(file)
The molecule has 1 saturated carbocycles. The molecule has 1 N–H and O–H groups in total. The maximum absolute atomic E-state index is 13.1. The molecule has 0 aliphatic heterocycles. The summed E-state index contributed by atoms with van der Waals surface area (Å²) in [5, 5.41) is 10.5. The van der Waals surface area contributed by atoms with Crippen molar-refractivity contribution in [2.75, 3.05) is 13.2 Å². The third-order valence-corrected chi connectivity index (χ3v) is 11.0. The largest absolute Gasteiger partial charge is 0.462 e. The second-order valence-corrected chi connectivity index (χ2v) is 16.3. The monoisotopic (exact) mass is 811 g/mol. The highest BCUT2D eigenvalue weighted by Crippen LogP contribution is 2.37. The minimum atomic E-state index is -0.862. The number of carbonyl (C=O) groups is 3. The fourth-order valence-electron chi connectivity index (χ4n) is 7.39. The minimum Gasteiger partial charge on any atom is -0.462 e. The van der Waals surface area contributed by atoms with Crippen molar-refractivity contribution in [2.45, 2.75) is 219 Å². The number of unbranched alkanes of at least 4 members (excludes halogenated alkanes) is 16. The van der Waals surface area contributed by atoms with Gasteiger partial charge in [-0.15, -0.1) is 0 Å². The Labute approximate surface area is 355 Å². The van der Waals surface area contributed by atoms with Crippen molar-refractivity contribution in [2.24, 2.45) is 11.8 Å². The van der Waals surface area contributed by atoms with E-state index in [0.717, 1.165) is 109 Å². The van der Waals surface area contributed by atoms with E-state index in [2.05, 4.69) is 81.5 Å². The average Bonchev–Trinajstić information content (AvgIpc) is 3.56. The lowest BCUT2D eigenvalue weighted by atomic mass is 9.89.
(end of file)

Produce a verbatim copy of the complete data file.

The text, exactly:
The molecule has 1 saturated carbocycles. The molecule has 1 N–H and O–H groups in total. The maximum absolute atomic E-state index is 13.1. The molecule has 0 aliphatic heterocycles. The summed E-state index contributed by atoms with van der Waals surface area (Å²) in [5, 5.41) is 10.5. The van der Waals surface area contributed by atoms with Crippen molar-refractivity contribution in [2.75, 3.05) is 13.2 Å². The third-order valence-corrected chi connectivity index (χ3v) is 11.0. The largest absolute Gasteiger partial charge is 0.462 e. The second-order valence-corrected chi connectivity index (χ2v) is 16.3. The monoisotopic (exact) mass is 811 g/mol. The highest BCUT2D eigenvalue weighted by Crippen LogP contribution is 2.37. The minimum atomic E-state index is -0.862. The number of carbonyl (C=O) groups is 3. The fourth-order valence-electron chi connectivity index (χ4n) is 7.39. The minimum Gasteiger partial charge on any atom is -0.462 e. The van der Waals surface area contributed by atoms with Crippen molar-refractivity contribution in [2.45, 2.75) is 219 Å². The number of unbranched alkanes of at least 4 members (excludes halogenated alkanes) is 16. The van der Waals surface area contributed by atoms with Gasteiger partial charge in [-0.15, -0.1) is 0 Å². The Labute approximate surface area is 355 Å². The van der Waals surface area contributed by atoms with Crippen molar-refractivity contribution in [2.24, 2.45) is 11.8 Å². The van der Waals surface area contributed by atoms with E-state index in [0.717, 1.165) is 109 Å². The van der Waals surface area contributed by atoms with E-state index in [2.05, 4.69) is 81.5 Å². The average Bonchev–Trinajstić information content (AvgIpc) is 3.56. The lowest BCUT2D eigenvalue weighted by atomic mass is 9.89.